Julius Caesar for Kids Ebook Sample
Julius Caesar was a hero in Rome. After a career as a soldier – a Roman general – fighting and defeating Rome’s enemies, he was now the dictator of Rome. Rome was a republic, without a king or emperor and a dictator was similar to a prime minister or president, elected by the senators. There were many people,though, who thought that Caesar wanted to make himself king. There had been kings in the past but the Romans had decided that they didn’t want that so they had overthrown the emperor and established a republic. When Julius Caesar showed signs of wanting to restore the empire and make himself emperor those who were determined to defend the republic were worried.
Caesar had been a controversial figure ever since he had marched on Rome and defeated the popular leader, Pompey. All the way down the ranks in Rome people took sides. We see this as the story opens. Two tribunes (Roman policemen) confront the crowd, who have taken the day off to celebrate the feast of Lupercal, the annual festival of purification and fertility in honour of the god, Lupercus. The sun shone brightly, the sky was blue and there was a festive atmosphere. Although it was a celebration it was neverthelessa normal working day. The law stated that all workers should be at work, and if they had to be in the streets of the city, they were obliged to wear the clothes of their trade. But today people were colourfully dressed in their best holiday outfits: they hoped to catch a glimpse of the great Julius Caesar, who was going to attend the festival. His admirers were there in force, and very excited. [show_more color=”#2997ab” more=”Read more >>” less=”<< Read less"]
The tribunes, Flavius and Marullus, were patrolling the centre of Rome on that sunny morning. Charged with keeping law and order, they noticed a crowd beginning to form. They approached thegathering throng and Flavius attempted to scatter them. ‘Go away!’ he roared. ‘Go home, you idle creatures. Is this a holiday? Don’t you know that you aren’t allowed to walk about on a working day unless you’re wearing the clothes of your trade?’ He grasped the shoulder of one. ‘You! What’s your trade?’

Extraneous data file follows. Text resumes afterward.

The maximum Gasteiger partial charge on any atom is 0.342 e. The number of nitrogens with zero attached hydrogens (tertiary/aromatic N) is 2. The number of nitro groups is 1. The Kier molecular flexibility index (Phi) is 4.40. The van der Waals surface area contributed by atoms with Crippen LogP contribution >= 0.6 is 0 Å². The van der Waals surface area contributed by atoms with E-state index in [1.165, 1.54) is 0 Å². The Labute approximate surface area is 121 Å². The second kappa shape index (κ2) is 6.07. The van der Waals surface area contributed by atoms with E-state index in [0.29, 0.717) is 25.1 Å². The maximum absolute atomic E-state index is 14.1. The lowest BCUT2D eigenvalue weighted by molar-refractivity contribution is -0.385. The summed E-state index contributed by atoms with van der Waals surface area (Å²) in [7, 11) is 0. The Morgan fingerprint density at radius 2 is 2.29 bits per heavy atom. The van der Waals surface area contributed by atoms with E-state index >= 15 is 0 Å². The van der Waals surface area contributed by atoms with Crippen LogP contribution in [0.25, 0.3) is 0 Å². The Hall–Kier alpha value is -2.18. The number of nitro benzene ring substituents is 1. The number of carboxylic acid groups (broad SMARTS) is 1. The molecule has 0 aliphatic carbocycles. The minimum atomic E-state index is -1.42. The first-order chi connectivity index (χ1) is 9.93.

‘Why sir,’ the man replied, ‘I’m a carpenter.’
Marullus looked him up and down. ‘Where are your leather apron and your carpenter’s ruler? What are you doing in your best clothes?’
He turned to another man. ‘You, sir. What’s your trade?’
The second man grinned. ‘To tell you the truth, sir,’ he said.
‘Compared with a more skilled workman, I’m something of a cobbler.’
‘But why aren’t you in your shop today?’ said Flavius. ‘Why are you leading these men around the streets?’
‘To tell you the truth,’ the cobbler said, ‘to wear out their shoes, to get more work.’ When the laughter had subsided he said: ‘But seriously, we’re making a holiday to see Caesar and to rejoice in his triumph.’
Marullus looked at Flavius. It was what they had thought. Both tribunes were supporters of the defeated Pompey and suspicious of Caesar. ‘Why rejoice?’ he said.
‘What captured kings has he brought to Rome, dragging them behind his chariot?’ He swung round to the gathering crowd. ‘You blocks! – you useless creatures!’ Have you forgotten Pompey? How many times have you climbed up on walls and battlements, to towers and windows, yes, even to chimney-tops, your babies in your arms, and sat there the whole day, waiting patiently, to see great Pompey pass through the streets of Rome? And when you even got a glimpse of his chariot, haven’t you made a universal shout, so that the River Tiber resounded to its depths with it? And are you now putting your best clothes on? And are you declaring a holiday? And are you strewing flowers in the path of he who comes in triumph over Pompey’s blood? Go home! Go!’
The crowd began to disperse. The tribunes watched until they had all gone. ‘You go down that street towards the Capitol, and I’ll take this one,’ said Flavius. ‘Pull down any decorations that you see on the statues.’
‘Are we allowed to do that?’ said Marullus. ‘You know that it’s the feast of Lupercal.’
‘It doesn’t matter,’ said Flavius. ‘Don’t leave any statues with Caesar’s trophies hung on them. I’ll go round and drive the workers from the streets. You do that too, wherever you see a crowd gathering.
If we stop this now we can minimise Caesar’s effect. Otherwise he’ll rise up high above us and keep us in a state of servile terror.’ They went off to do it.
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